Managers and employees are occasionally searching for a purpose and a sense
of identity. They want more than just pay, safety and an opportunity to develop
their skills. They want a "Sense of Mission". In fact there
are a number of functions that a Mission can have in
any organization. These can be internal and external and include:
To inspire and motivate managers and employees to higher levels of performance.
(Sense of Mission)
To guide resource allocation in a consistent manner.
A Mission Statement is an articulation of a company's mission. An
often-used definition of a mission statement is: "a broadly defined
but enduring statement of purpose that distinguishes the organization from
others of its type and identifies the scope of its operations in product (service)
and market terms” (Pearce, J.: The company mission as a strategic tool. Sloan
Management Review, 1982, 23-3, pp. 15-24). According to Campbell, mission
statements frequently do more harm than good because they imply a sense of
direction, clarity of thinking, and unity that rarely exists. Instead of uplifting
employees with elevating ideals, they encourage cynicism. The Ashridge
Mission Model from Andrew Campbell is a method that can be used to create
or analyze a Mission, Sense of Mission and Mission Statement. The Ashridge
model integrates two historic schools to determine a Mission:
The Strategic School. A Mission is primarily seen as the first
step in the strategy process. It defines the business's commercial rationale
and target market.
The Cultural/Philosophy/Ethics School. A Mission is primarily
seen as an expression or statement that should ensure good cooperation between
employees. It is a cultural glue which enables an organization to function
as a collective unity.
The Ashridge Mission Model contains the following four elements which should
be linked tightly together, resonating and reinforcing each other to create
a strong Mission:
For the benefit of a higher ideal, going beyond merely satisfying
the needs of its stakeholders.
Strategy. The commercial logic for the company. Strategy links
purpose to behavior in a commercial, rational, left-brain way. (Compare:
Whole Brain Model)
Values. The beliefs and moral principles that lie behind a company's
culture. A Sense of Mission occurs when employees find their personal
values aligned with the organizational values. Values give meaning
to the norms and behavioral standards in the company. Values are strong
motivators to act in the best interests of the purpose of the company. They
can provide a rational for behavior that is just as strong as strategy.
But in another, emotional, moral, ethical and right-brain way. It is for
this reason that the Ashridge framework has a diamond shape. Compare:
Of Ethical Collapse
Policies and Behavioral Standards. Guidelines to help people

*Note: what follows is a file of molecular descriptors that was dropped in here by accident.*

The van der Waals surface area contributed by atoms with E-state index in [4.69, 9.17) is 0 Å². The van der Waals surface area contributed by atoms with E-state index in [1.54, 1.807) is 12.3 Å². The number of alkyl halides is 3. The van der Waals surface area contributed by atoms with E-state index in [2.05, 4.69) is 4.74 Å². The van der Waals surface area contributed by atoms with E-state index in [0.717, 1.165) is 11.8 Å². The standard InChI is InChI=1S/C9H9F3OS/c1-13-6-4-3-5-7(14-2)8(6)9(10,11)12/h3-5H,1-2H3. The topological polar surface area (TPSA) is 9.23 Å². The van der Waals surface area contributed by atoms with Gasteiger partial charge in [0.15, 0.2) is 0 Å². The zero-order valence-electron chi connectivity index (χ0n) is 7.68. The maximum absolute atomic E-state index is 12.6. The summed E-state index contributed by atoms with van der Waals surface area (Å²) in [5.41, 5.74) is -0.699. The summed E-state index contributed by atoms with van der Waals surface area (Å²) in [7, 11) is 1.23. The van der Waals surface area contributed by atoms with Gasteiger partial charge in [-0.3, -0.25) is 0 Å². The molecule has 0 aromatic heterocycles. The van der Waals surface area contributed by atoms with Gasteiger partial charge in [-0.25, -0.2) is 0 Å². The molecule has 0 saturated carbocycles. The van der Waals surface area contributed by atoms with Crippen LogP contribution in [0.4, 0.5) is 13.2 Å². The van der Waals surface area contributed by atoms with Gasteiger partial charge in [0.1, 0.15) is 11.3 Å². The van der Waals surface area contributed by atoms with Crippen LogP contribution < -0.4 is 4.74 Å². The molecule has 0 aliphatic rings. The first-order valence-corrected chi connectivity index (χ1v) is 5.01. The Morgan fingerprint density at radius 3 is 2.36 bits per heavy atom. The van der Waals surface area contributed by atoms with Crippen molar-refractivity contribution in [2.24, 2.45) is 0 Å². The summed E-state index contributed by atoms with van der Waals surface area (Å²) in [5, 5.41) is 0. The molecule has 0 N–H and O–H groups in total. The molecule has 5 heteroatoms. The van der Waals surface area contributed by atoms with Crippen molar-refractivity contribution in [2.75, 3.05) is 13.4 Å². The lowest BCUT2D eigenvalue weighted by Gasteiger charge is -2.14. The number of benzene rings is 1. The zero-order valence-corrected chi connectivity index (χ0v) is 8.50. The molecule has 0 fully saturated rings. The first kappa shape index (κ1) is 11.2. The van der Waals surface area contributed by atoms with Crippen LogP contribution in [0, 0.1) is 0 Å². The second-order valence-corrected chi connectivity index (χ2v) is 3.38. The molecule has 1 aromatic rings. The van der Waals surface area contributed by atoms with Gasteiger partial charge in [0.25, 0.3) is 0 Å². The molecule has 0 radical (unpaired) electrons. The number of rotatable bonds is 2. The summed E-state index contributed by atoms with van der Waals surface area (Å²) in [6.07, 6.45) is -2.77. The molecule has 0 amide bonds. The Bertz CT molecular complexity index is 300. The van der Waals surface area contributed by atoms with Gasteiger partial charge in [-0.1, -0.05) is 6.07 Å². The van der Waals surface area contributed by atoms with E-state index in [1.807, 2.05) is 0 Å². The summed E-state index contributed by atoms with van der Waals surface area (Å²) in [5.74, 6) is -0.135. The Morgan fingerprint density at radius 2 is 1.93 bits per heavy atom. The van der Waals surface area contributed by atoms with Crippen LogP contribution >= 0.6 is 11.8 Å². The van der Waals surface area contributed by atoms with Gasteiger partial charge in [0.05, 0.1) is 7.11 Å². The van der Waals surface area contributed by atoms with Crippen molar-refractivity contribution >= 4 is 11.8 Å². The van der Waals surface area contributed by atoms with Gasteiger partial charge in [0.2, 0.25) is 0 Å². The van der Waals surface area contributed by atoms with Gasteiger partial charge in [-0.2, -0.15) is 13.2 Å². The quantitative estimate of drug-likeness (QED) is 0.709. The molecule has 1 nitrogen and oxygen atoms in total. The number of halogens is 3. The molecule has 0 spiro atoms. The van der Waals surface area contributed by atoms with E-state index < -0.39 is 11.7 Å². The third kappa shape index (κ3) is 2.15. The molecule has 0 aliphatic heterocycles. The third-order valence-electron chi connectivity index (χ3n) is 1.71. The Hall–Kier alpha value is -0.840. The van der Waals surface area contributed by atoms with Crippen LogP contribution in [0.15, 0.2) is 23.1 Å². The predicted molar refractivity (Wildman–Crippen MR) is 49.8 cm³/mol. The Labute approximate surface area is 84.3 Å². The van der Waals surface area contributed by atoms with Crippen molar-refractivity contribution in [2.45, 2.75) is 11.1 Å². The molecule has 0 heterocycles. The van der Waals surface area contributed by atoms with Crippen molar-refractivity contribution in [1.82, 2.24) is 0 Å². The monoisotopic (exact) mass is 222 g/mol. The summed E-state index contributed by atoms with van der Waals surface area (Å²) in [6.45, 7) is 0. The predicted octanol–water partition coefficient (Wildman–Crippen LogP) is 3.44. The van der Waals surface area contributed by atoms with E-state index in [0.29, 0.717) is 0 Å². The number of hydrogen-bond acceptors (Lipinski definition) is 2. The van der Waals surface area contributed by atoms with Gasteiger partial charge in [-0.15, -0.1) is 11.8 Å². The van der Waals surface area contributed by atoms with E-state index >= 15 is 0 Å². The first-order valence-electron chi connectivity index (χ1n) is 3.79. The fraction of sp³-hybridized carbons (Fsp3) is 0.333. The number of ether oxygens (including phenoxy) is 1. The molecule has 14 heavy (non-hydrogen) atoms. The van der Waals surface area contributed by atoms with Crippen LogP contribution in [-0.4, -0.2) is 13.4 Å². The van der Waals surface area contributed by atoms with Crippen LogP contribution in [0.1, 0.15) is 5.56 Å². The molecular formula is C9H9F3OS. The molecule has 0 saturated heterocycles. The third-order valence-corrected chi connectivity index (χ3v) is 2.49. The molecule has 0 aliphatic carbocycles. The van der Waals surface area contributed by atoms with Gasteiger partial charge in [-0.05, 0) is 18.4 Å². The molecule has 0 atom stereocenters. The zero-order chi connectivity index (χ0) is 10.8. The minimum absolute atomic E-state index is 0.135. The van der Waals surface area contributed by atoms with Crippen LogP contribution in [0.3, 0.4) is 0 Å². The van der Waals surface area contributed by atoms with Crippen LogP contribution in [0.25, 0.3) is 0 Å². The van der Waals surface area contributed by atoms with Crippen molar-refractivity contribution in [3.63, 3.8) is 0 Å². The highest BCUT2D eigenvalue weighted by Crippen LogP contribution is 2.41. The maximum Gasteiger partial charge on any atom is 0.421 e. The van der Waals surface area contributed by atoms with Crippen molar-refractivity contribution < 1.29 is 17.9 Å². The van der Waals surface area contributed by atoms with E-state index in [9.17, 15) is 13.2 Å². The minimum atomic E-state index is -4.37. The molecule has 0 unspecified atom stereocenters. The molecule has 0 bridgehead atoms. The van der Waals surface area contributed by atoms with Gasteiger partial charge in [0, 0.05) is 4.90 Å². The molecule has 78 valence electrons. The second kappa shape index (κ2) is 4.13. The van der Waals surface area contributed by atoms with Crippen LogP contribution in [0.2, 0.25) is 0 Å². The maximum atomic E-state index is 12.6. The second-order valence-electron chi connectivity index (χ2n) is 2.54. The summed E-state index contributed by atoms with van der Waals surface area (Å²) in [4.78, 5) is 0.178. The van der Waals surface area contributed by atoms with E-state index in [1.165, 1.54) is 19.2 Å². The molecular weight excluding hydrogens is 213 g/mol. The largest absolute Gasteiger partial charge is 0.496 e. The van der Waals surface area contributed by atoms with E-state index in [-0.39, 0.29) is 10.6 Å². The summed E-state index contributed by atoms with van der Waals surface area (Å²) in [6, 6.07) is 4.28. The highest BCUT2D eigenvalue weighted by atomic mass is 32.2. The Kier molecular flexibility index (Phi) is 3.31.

to decide what to do on a day-to-day basis.
Origin of the Ashridge Mission Model. History
The model is based on research conducted in 53 large companies by the Ashridge
Strategic Management Center. Its founding director, Andrew Campbell, has spent
much of his professional career studying mission statements. Campbell’s framework
of four important mission statement dimensions has come to be known as the
Ashridge Mission Model.
Usage of the Ashridge Mission Model. Applications
Helps to think clearly about mission.
Helps to discuss mission with colleagues.
Both for developing a new Mission and analyzing an existing
A corporate mission must not be confused with a corporate vision.
A vision is a mental image of a possible and desirable future state of the
Steps in the Ashridge Mission Model. Process
Ten questions by which you can measure the quality of a mission statement
Does the statement describe an inspiring purpose that avoids playing
to the selfish interests of the stakeholders - shareholders, customers,
Does the statement describe the company's responsibility to its stakeholders?
Does the statement define a business domain and explain
why it is attractive?
Does the statement describe the strategic
positioning that the company
prefers in a way that helps to identify the sort of
it will look for?
Does the statement identify values that link with the organization's
purpose and act as beliefs that employees can feel proud of?
Do the values 'resonate' with and reinforce the organization's strategy?
Does the statement describe important behavioral standards
that serve as beacons of the strategy and the values?
Are the behavioral standards described in such a way that individual
employees can judge whether they have behaved correctly or not?
Does the statement give a portrait of the company and does
it capture the culture of the organization?
Is the statement easy to read?
Strengths of the Ashridge Mission Model. Benefits
Combines strategic and cultural motivators to guide an organization.
The model is particularly useful to ensure that a company has a clear
Mission AND it has employees with a strong Sense of Mission.
Like the 7-S Framework of McKinsey, the